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Working with an agent

Posted on December 05, 2018

Erin Lau is a Native Hawaiian Producer/Director now residing in Los Angeles.  She has been on PIC's radar ever since she was in high school video production classes at Kamehameha Schools - Kapalama Campus under the tutelage of instructor Leah Kihara. During the summer of 2010 PIC sent a 17-year-old Erin to L.A. for the FOX American Indian Summer Institute (AISI) held at Loyola Marymount University. After high school, she earned a Bachelor’s degree in Creative Media at the University of Hawaiʻi at Mānoa from the Academy for Creative Media.  Erin has just received her Master's Degree in Filmmaking from Chapman University and is now represented by an Agent with United Talent Agency. She shares her experience on signing with her agent. Read on below.

If you’re not familiar with agents and managers, the best way someone broke it down for me is managers provide more personal attention and guidance, helping you to stay on track with your long-term, big-picture goals. Managers also can produce projects. Agents focus more on finding you work and negotiating contracts. The fees for each are slightly different, but both utilize their networks to get your name out as much as possible and to find you jobs. Unfortunately, I can’t speak too much about the experience of having a manager, but from what I have learned from colleagues is that they are very involved and help guide you along your career. People are normally contacted by a manager first. In my case, I found my agent first. I have only been a client for a few months now, and I’m still navigating my way through it, but I’ll share the knowledge I have attained so far on this journey in hopes it will help you with your own.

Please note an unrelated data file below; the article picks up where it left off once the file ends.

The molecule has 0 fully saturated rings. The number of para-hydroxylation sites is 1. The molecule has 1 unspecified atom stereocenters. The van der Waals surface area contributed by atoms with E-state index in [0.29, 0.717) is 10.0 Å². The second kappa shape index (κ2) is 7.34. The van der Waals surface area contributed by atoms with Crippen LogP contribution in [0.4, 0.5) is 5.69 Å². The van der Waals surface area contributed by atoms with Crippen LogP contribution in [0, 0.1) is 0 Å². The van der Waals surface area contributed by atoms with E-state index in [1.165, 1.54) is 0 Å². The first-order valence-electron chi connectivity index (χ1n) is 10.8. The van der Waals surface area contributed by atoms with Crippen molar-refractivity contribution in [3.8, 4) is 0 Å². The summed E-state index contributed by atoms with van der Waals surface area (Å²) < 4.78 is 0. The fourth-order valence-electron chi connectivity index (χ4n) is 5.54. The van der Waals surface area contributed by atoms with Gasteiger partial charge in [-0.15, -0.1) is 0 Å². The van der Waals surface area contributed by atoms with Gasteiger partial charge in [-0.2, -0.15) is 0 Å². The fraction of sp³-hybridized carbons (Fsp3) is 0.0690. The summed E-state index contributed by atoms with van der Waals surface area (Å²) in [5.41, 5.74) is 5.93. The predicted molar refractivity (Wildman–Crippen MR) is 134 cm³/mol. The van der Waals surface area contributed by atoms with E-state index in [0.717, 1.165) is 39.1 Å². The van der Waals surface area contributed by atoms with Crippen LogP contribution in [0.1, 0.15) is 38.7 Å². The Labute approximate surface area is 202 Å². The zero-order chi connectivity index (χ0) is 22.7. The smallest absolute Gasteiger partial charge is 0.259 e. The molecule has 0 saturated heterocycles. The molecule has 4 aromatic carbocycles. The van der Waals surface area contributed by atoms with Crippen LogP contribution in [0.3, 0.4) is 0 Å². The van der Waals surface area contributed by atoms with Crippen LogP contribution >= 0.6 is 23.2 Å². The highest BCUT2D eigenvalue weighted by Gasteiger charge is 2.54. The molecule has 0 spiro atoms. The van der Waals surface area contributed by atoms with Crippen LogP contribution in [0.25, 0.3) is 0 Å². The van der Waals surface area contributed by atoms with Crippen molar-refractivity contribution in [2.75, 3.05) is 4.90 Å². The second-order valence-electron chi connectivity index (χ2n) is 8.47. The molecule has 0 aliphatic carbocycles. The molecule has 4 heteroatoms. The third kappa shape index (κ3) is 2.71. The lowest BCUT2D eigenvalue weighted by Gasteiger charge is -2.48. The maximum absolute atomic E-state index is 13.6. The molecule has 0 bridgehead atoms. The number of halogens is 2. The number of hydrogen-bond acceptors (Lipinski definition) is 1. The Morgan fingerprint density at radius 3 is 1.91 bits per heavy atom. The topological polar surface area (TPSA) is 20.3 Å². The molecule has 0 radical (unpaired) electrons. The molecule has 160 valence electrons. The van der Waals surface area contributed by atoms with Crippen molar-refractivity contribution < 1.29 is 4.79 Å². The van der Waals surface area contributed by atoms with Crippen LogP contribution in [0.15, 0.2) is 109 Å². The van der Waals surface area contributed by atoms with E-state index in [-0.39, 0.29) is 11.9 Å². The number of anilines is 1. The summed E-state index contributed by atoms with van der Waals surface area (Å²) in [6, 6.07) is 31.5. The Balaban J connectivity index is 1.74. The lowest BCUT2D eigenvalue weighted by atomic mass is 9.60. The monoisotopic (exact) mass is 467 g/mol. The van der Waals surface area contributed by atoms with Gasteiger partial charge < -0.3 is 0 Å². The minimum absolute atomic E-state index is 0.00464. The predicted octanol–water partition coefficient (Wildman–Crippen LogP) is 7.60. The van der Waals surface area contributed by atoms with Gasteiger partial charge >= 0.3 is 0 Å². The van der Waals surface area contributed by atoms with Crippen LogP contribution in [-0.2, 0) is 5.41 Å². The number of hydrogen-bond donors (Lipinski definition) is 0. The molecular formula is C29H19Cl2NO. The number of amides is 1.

In June of this year, I received an email from a film competition that a United Talent Agency (UTA) agent had seen my film The Moon and The Night and wanted to talk with me. Unsure of what to do, I reached out to a few mentors and friends to ask for advice. This would be my first real interaction with an agent. I was a complete newbie, fresh out of grad school. Before my first meeting with my agent, I spent hours thinking over everything about myself I could imagine being asked in this industry. How did I get here? What’s my story? What movies and TV shows am I watching? What about books? What sort of projects am I attracted to and why? Why do I love being a director? Who are my favorite directors and writers? Again, why? What are my goals? In 10 years? 20 years? How do I plan to get there? I reflected on all these things and fleshed them out on paper. I strongly recommend reflecting on these questions. Not only because it will be important for you to know when you meet with potential representation and executives, but because you need to know the answers for yourself – to carve a clearer path toward your ultimate goals and dreams.


The two main things my agent has been doing with me so far is sending me scripts for projects he thinks I may be a good fit for that have open directing assignments. And second, sending my work and bio out to his or her network. Typically if a production company or studio takes an interest, your agent and a creative executive from the company will set up a “general meeting.” These meetings are sort of like meet-and-greets. They are not for any specific film or job, but simply an opportunity for the executive to get to know you in case you have something that sparks his or her interest. If you made a strong and positive impression, it is also possible that they will keep you in mind for future projects that may be a perfect fit. I usually look at generals as a chance to make new friends who may one day be able to help me with my growth, versus just as a job opportunity.